We’ve had the scheme for three years but the numbers of employees taking it have barely grown. Just over 9,000 people took SPL in 2017-2018, which was only 500 more than the previous year.
In many European countries, similar schemes are the norm and other governments encourage it by paying more than in the UK. In Germany, fathers get bonuses for taking up the shared responsibility.
In Sweden, parents are offered 480 days of paid parental leave when a child is born or adopted – at about 80% of their salary for 390 days – and each parent has an exclusive right to 90 of those days. So fathers have up 3 months on a use-it-or-lose-it basis and, to further gender equality, the government encourages men to take responsibility for 5 months. The leave can be taken until the child turns 8.
Cost and stigma
Meanwhile, in the UK, we struggle with stigma about men’s roles and research suggests SPL ‘remains unaffordable’ for many new parents, because the paternity leave payment is often less than the maternity leave offer.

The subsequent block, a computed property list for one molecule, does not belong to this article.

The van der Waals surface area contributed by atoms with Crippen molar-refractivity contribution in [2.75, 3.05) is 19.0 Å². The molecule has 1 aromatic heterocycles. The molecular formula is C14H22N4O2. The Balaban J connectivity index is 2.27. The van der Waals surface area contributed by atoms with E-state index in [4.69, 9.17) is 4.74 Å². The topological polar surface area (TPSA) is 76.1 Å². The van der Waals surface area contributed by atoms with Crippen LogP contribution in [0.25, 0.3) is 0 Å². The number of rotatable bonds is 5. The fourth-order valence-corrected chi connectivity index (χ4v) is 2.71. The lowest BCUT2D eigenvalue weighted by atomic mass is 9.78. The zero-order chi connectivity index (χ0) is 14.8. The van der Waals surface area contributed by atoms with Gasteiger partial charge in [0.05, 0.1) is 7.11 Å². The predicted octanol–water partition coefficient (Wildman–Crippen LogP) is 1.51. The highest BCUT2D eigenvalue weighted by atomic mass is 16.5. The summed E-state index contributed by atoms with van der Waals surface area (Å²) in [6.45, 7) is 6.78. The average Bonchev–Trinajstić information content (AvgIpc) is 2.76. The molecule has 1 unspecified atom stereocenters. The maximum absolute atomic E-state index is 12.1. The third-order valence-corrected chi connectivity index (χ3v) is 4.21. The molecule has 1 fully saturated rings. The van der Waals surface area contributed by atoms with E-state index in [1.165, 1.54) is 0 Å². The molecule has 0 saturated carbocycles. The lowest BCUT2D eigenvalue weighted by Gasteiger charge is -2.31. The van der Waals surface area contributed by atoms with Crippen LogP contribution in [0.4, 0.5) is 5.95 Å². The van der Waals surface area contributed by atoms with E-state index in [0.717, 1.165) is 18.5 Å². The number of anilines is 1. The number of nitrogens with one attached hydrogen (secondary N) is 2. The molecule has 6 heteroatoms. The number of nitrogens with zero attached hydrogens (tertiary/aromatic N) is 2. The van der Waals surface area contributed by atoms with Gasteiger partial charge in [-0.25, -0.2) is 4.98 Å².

Head of research at charity Working Families, Jonathan Swan is quoted in People Management as saying that if you combine this cost with ‘workplace cultures that do not support the idea of men taking longer periods out of the workplace for childcare, gaps in awareness of entitlement to SPL and complex procedures around applying, it’s easy to identify the barriers to higher take up levels.’
We need more employers to help make SPL work by offering enhanced paternity leave packages.
We all need to see that the opportunities of growing equality in the workplace are bigger than the ‘cost’ of giving male employees enhanced paternity leave.
We should all demand gender equality, to allow women to advance their careers at a fair pace, and to let men share the benefits of being the parent at home.
Alice, Geth and Elsie are examples of how it can work.
At Confidence to Return, we can help create a SPL package that works for your senior employees, and your business.